Fears of a violent confrontation between two camps allied to the country’s rival political formations on Tuesday led to the indefinite closure of the University of Nairobi.
Interviews with the rival camps and students revealed deeply-entrenched divisions in the institution with fears that the current political situation in the country had found its way to the university, threatening a deadly confrontation.
The closure was a culmination of running battles pitting the police and the students over what the latter termed use of excessive force on those who were protesting the arrest of former student leader and Embakasi East MP Paul Ongili alias Babu Owino on Thursday last week.
But at the heart of the demos last week, and a fresh one that had been organised for Tuesday, it seems, is a growing case of national politics finding its way into the top institution and threatening learning.
On Tuesday, the political differences were eminent amongst the students after they were sent home, with some almost exchanging blows at the School of Law, Parkland Campus.
“We condemn any outside interference in the affairs of our university. Independent Police Oversight Authority (Ipoa) is investigating the matter, and we hope for a speedy conclusion. In the meantime, comrades should remain calm,” Simon Muigai, the outgoing Sonu legal affairs secretary, said.
He added: “We may have internal differences between the university and the students, but that does not warrant interference by outside forces.”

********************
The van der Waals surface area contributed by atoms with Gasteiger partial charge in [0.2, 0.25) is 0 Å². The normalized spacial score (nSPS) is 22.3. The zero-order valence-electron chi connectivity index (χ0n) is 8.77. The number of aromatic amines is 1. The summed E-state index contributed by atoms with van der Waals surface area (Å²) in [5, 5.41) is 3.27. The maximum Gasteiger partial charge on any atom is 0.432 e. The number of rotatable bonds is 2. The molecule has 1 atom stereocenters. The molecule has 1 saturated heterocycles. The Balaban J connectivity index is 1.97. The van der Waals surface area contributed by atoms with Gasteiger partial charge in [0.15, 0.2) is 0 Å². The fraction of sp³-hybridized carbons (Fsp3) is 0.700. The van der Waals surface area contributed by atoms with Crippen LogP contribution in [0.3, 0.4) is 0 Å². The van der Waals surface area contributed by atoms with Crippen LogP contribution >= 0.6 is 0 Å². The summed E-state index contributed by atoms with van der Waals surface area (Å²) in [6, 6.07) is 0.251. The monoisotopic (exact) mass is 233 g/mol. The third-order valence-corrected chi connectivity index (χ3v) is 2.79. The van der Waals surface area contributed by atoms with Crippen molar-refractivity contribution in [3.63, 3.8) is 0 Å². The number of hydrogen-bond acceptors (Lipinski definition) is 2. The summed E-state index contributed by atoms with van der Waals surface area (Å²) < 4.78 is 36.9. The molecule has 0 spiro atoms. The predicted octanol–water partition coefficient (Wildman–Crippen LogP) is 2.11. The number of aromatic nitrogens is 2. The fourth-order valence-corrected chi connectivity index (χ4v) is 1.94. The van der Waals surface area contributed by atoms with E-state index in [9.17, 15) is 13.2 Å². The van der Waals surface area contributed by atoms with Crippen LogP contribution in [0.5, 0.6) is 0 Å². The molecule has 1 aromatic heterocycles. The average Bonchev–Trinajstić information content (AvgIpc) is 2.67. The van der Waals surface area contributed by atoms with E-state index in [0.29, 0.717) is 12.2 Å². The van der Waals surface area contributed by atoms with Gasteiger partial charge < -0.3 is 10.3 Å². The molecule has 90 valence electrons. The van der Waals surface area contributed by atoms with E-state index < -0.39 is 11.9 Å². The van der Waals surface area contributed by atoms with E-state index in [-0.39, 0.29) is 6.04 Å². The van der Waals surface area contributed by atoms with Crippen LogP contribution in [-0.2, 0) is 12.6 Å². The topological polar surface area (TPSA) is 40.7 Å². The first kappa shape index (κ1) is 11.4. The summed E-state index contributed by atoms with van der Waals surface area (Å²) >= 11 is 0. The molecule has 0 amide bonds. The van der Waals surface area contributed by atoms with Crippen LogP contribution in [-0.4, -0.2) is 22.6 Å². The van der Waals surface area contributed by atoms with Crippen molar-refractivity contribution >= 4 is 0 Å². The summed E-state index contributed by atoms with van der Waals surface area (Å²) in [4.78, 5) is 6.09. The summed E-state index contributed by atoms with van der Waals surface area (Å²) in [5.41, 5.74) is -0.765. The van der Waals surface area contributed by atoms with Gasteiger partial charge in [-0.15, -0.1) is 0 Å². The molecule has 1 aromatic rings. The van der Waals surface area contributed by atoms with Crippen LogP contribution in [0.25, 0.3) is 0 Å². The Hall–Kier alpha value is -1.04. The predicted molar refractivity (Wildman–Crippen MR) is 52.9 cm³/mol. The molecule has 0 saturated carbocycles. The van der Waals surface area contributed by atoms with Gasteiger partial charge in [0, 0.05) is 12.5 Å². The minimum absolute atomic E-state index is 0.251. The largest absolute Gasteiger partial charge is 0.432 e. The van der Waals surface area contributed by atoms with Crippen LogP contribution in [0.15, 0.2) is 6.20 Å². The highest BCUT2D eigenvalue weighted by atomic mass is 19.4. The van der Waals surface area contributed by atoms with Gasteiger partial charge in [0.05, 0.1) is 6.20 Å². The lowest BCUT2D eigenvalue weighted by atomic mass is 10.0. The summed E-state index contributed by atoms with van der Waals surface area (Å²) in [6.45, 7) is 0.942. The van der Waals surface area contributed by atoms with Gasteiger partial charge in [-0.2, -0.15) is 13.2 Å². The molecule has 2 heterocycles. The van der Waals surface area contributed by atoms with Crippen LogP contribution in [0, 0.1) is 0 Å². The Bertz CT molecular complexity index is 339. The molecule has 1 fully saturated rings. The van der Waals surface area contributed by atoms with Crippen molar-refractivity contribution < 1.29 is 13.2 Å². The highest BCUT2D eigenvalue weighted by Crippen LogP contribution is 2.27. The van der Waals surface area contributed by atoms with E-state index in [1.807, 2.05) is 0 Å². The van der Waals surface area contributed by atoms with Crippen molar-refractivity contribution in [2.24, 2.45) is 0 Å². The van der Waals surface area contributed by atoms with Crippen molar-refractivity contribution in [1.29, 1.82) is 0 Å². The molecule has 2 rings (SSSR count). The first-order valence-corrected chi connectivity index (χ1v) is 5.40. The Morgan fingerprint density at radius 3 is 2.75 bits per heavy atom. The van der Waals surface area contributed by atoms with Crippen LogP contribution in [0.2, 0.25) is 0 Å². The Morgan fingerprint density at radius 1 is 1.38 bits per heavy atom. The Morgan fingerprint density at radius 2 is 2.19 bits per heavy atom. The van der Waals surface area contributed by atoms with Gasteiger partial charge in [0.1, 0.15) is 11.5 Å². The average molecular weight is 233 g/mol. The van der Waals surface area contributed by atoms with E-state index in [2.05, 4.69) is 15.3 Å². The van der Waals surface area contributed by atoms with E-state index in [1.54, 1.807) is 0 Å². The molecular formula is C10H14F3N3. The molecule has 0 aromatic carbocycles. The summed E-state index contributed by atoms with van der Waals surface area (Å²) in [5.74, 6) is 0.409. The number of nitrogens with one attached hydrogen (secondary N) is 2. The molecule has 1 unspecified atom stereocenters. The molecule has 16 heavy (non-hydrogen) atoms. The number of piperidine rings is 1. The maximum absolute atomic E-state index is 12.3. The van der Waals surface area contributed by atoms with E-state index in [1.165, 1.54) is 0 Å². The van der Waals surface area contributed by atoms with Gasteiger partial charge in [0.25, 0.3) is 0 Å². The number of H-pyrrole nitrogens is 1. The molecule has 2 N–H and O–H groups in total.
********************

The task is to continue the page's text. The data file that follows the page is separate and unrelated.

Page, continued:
Besides the political differences, the top institution is still facing a crisis over the holding of student leadership elections, with the issue splitting the two camps down the middle.
This led to the emergence of two factions: The former Student Organisation of Nairobi University (Sonu) who claim to be legally in office and a group of aspiring student leaders claiming to represent a majority of students.
Further, a move by the university administration to appoint an 18-member caretaker committee after the Sonu elections failed to take place has caused further friction at the institution.
The two rival factions organised separate press conferences, accusing each other of being used by politicians.
The group of aspiring Sonu leaders led by Rony Mamba dismissed the caretaker committee as “puppets” of the university.
Some students who spoke to the Nation after the school was closed complained about the decision by the university Senate to close the campus.
“Some of us are working on our dissertations and we want to finish our studies.
“We were affected by the lecturers’ strike and the General Election. We can’t afford to waste more time,” Fabian Oriri, a fourth year law student at Parklands campus, said.
The closure of the university comes in the wake of last week’s protest by students, which left 27 of them injured.
Police had raided the Nairobi campus to quell the protests and were accused of not only beating up students but also demanding money before releasing them.
On Tuesday, Ipoa urged students to record statements at their offices at the ACK Garden Annex along Ngong 1ST Avenue.
“Recording these statements will assist in fast-tracking the investigations,” Ipoa chief executive Joel Mabonga said in a statement.
One faction at the university is advocating demonstrations to remove Vice-Chancellor Peter Mbithi from office while another is seeking a resolution of their grievances through dialogue.
But even as the two groups differed on Prof Mbithi’s fate, they both condemned the police brutality meted out on students.
Officials of the caretaker committee were unavailable for comment.
Additional reporting by Stella Cherono
Varsity officials cite security concerns.